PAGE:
Here's what we love about this approach: All tough discussions are handled upfront, preventing hurt feelings or outbursts later on. When approaching this discussion, keep these tips in mind:
1. Know Your Wish List Upfront
As a bride, you need to put together a list of wants, needs, and non-negotiables for your bachelorette party — it’s unfair to expect your best friends to read your mind. Start with your list of wants and needs, putting together your dream BACH package (picture it: a getaway to your dream bachelorette party destination, like Miami or Nashville). Then, if your estimated price point is too high for your friends to reasonably afford, look for ways to scale back. You can easily shave a few hundred dollars off per person by staying at an Airbnb rather than an all-inclusive resort, or by choosing another city within driving distance.
Ultimately, we suggest putting together an Option A and Option B, then presenting both choices to your friends. If only 1-2 of your closest friends can afford your first choice, perhaps you would be happier aiming for the package at the lower price point, where more of your friends could take part.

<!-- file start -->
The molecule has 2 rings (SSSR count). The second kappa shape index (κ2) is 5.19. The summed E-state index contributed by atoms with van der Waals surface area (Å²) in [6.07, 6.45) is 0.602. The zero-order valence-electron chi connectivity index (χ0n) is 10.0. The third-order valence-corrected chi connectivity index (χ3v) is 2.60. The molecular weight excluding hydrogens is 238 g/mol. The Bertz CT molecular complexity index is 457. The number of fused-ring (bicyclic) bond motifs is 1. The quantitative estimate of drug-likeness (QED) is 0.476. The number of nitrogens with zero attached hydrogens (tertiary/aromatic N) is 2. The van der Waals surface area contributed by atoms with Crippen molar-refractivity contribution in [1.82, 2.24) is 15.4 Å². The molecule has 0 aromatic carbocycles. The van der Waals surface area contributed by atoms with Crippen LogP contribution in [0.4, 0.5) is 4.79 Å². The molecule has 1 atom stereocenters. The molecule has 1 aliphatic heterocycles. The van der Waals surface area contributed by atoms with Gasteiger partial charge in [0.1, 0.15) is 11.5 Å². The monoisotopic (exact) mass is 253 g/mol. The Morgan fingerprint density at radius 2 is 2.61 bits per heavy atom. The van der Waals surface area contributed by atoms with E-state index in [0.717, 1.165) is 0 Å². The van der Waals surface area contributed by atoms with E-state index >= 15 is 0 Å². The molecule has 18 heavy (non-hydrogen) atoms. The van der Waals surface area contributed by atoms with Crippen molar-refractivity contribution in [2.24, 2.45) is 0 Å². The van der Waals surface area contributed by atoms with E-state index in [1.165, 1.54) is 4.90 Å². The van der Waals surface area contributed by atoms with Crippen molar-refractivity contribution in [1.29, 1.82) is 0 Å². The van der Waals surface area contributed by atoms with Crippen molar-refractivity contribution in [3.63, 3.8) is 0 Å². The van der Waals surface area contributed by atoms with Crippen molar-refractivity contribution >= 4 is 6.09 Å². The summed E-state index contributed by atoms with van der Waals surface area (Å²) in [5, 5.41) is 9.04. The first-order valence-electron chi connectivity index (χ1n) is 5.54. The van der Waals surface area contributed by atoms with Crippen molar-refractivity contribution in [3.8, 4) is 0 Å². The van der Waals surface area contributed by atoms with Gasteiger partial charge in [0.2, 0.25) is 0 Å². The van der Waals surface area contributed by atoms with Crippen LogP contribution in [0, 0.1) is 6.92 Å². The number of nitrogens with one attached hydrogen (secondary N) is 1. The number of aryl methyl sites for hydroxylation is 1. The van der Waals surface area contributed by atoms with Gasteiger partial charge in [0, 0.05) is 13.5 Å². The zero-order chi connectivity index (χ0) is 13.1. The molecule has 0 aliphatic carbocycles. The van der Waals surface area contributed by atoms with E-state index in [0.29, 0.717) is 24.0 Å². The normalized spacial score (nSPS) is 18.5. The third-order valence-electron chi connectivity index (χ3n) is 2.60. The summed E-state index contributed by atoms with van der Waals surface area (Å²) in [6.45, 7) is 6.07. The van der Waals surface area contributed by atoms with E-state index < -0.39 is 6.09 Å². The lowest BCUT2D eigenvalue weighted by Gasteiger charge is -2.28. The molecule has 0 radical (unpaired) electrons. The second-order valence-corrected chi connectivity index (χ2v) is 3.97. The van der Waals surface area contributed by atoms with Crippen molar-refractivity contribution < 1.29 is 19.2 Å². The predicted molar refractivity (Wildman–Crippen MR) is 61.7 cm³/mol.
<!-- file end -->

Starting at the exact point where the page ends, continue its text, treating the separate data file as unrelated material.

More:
2. Put Together an Estimate of Large Expenses
Work with your maid of honor to create a list of big ticket items — mainly your hotel, airfare or car rental, and booze/snacks to keep at the Airbnb. Think of any BACH bash experiences that may present a higher cost — like a party bus, mural photo shoot with a photographer, pedal pub crawl, or yacht rental — and calculate the cost per person. Present these costs to the entire group before you begin party planning, so they can fit the trip into their monthly budget.
Once you've split large items evenly between guests, decide how you will divide up other expenses. If you want each person to handle their own bar tab, meals, and Ubers to and from the airport, that's fine! Just be sure to communicate personal costs upfront.
3. Let the Bridal Party Handle Decor and Party Favors